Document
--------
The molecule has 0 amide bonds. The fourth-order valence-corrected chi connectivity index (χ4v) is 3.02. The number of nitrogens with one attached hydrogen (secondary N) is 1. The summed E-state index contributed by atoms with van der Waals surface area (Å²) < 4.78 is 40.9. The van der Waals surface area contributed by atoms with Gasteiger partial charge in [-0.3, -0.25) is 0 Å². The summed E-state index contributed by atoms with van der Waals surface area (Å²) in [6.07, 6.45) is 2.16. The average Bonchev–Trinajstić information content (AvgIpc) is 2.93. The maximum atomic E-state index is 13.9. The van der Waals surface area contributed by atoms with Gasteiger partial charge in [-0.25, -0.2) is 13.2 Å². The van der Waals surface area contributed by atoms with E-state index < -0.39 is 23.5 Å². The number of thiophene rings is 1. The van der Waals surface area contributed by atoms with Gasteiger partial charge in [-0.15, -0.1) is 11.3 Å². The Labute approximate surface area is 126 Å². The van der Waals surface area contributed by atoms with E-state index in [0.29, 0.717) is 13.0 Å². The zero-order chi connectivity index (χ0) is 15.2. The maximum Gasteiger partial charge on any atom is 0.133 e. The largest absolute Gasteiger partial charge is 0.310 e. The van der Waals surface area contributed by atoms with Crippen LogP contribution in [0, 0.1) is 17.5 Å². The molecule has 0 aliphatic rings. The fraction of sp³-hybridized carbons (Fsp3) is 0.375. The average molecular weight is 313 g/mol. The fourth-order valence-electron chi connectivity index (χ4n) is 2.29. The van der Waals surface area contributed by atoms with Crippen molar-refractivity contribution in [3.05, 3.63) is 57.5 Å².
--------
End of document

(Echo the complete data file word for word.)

The molecule has 0 amide bonds. The fourth-order valence-corrected chi connectivity index (χ4v) is 3.02. The number of nitrogens with one attached hydrogen (secondary N) is 1. The summed E-state index contributed by atoms with van der Waals surface area (Å²) < 4.78 is 40.9. The van der Waals surface area contributed by atoms with Gasteiger partial charge in [-0.3, -0.25) is 0 Å². The summed E-state index contributed by atoms with van der Waals surface area (Å²) in [6.07, 6.45) is 2.16. The average Bonchev–Trinajstić information content (AvgIpc) is 2.93. The maximum atomic E-state index is 13.9. The van der Waals surface area contributed by atoms with Gasteiger partial charge in [-0.25, -0.2) is 13.2 Å². The van der Waals surface area contributed by atoms with E-state index < -0.39 is 23.5 Å². The number of thiophene rings is 1. The van der Waals surface area contributed by atoms with Gasteiger partial charge in [-0.15, -0.1) is 11.3 Å². The Labute approximate surface area is 126 Å². The van der Waals surface area contributed by atoms with E-state index in [0.29, 0.717) is 13.0 Å². The zero-order chi connectivity index (χ0) is 15.2. The maximum Gasteiger partial charge on any atom is 0.133 e. The largest absolute Gasteiger partial charge is 0.310 e. The van der Waals surface area contributed by atoms with Crippen LogP contribution in [0, 0.1) is 17.5 Å². The molecule has 0 aliphatic rings. The fraction of sp³-hybridized carbons (Fsp3) is 0.375. The average molecular weight is 313 g/mol. The fourth-order valence-electron chi connectivity index (χ4n) is 2.29. The van der Waals surface area contributed by atoms with Crippen molar-refractivity contribution in [3.05, 3.63) is 57.5 Å².